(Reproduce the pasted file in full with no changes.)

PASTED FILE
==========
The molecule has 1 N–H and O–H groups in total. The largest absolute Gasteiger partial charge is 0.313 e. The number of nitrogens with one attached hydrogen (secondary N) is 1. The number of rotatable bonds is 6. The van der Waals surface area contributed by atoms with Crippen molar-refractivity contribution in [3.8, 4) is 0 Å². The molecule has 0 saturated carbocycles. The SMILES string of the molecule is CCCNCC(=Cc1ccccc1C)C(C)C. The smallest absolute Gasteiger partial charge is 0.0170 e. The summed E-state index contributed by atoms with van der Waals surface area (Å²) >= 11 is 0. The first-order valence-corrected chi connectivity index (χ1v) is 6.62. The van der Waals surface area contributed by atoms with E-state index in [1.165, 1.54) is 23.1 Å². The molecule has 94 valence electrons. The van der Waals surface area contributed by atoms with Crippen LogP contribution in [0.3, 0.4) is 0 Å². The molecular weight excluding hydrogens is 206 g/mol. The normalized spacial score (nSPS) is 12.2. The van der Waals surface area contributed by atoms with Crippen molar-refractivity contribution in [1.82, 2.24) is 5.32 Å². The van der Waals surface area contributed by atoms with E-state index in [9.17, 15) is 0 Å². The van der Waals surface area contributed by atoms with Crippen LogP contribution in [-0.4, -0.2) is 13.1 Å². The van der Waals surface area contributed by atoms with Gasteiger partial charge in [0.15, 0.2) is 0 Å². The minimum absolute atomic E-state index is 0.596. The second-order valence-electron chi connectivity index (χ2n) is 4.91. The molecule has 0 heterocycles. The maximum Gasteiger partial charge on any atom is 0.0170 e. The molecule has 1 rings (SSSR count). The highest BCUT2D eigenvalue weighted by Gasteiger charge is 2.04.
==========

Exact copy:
The molecule has 1 N–H and O–H groups in total. The largest absolute Gasteiger partial charge is 0.313 e. The number of nitrogens with one attached hydrogen (secondary N) is 1. The number of rotatable bonds is 6. The van der Waals surface area contributed by atoms with Crippen molar-refractivity contribution in [3.8, 4) is 0 Å². The molecule has 0 saturated carbocycles. The SMILES string of the molecule is CCCNCC(=Cc1ccccc1C)C(C)C. The smallest absolute Gasteiger partial charge is 0.0170 e. The summed E-state index contributed by atoms with van der Waals surface area (Å²) >= 11 is 0. The first-order valence-corrected chi connectivity index (χ1v) is 6.62. The van der Waals surface area contributed by atoms with E-state index in [1.165, 1.54) is 23.1 Å². The molecule has 94 valence electrons. The van der Waals surface area contributed by atoms with Crippen LogP contribution in [0.3, 0.4) is 0 Å². The molecular weight excluding hydrogens is 206 g/mol. The normalized spacial score (nSPS) is 12.2. The van der Waals surface area contributed by atoms with Crippen molar-refractivity contribution in [1.82, 2.24) is 5.32 Å². The van der Waals surface area contributed by atoms with E-state index in [9.17, 15) is 0 Å². The van der Waals surface area contributed by atoms with Crippen LogP contribution in [-0.4, -0.2) is 13.1 Å². The van der Waals surface area contributed by atoms with Gasteiger partial charge in [0.15, 0.2) is 0 Å². The minimum absolute atomic E-state index is 0.596. The second-order valence-electron chi connectivity index (χ2n) is 4.91. The molecule has 0 heterocycles. The maximum Gasteiger partial charge on any atom is 0.0170 e. The molecule has 1 rings (SSSR count). The highest BCUT2D eigenvalue weighted by Gasteiger charge is 2.04.